While I agree that the government's YOG attempt is somewhat embarrassing, but I'd like to believe it is ultimately a product of good intentions. I highly doubt there is an insidious agenda by the government to portray a pseudo-Singaporean sports culture in hopes of achieving.. whatever.

On a side note, I think that while it is good to have our country diversify its attention to sports or the arts, I feel that it is not a wise move. As we stand in the current world economy, our position is precarious. A good arts and sports culture would no doubt make our country more diverse and pretty, but this is a good-to-have, rather than something we can afford right now. No matter how much infrastructure or investment we have into the arts or sports scene, we simply do not have the population size to match up on an international level. We will not be able to support a system that allows sports as a long-term career, or have the kind of schools where children train from the age of 6 to be international-standard gymnasts.

The practical side of the matter is that we cannot afford it; the idealistic side is that we should at least try.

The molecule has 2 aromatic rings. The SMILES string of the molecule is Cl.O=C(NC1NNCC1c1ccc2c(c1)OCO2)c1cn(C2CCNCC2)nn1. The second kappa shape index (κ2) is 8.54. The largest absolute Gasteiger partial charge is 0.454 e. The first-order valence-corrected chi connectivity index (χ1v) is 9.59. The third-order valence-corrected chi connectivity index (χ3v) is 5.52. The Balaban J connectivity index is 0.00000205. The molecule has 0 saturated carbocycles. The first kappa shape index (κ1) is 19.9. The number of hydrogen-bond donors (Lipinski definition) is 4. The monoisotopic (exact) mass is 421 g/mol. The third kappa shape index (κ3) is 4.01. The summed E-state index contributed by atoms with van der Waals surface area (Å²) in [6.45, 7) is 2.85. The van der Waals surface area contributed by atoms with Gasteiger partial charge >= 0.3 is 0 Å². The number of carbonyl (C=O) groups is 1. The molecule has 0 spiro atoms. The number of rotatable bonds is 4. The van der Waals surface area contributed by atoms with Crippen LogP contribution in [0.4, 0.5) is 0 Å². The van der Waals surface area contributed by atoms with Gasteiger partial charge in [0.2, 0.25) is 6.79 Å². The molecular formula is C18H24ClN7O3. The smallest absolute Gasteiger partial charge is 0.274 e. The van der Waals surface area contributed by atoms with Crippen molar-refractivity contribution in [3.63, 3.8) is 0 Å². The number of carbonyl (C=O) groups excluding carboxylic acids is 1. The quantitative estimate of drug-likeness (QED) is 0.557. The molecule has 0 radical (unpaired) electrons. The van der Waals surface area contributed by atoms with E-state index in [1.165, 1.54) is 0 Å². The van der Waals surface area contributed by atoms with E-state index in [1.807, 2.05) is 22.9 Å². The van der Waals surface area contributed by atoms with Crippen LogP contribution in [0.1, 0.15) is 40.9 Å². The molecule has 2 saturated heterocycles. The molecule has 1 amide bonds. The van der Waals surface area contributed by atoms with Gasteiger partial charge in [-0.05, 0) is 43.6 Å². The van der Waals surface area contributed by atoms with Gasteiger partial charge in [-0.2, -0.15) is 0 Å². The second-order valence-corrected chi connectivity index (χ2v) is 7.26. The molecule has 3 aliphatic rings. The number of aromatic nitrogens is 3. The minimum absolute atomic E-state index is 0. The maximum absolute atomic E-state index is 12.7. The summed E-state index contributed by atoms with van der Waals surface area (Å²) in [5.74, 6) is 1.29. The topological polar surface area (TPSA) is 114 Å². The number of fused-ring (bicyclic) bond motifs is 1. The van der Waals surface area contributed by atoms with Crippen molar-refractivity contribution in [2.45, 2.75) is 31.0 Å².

Back to what I had meant to say– the problem with any government is bureaucracy and incompetence. The civil service naturally attracts people who want job stability and are incapable of competing in the private sector. You'll see this evident in the Army. It is my personal belief that it is this that cripples many of our government initiatives, whether in the form of advertising campaigns, or.. oh yeah oh yeah oh yeah.

If there is anything to fault, it is not hypocrisy and malice, but unfortunate incompetence. Ultimately, I do agree that the money could be better spent else where.

FangJie said...

you wanted to know how youth athletes feel, so here goes:

I was a national athlete (but i'm not gonna say which sport) and I left the national team when I had to enlist. The main reason that I left was that I knew I wouldn't be able to compete with the younger ones from the youth team who will be training everyday to take my spot in the main elite team. i thought it would be rather humiliating for my junior to usurp my place in the main team as i start to depreciate in terms of skills so i left to save myself from that situation.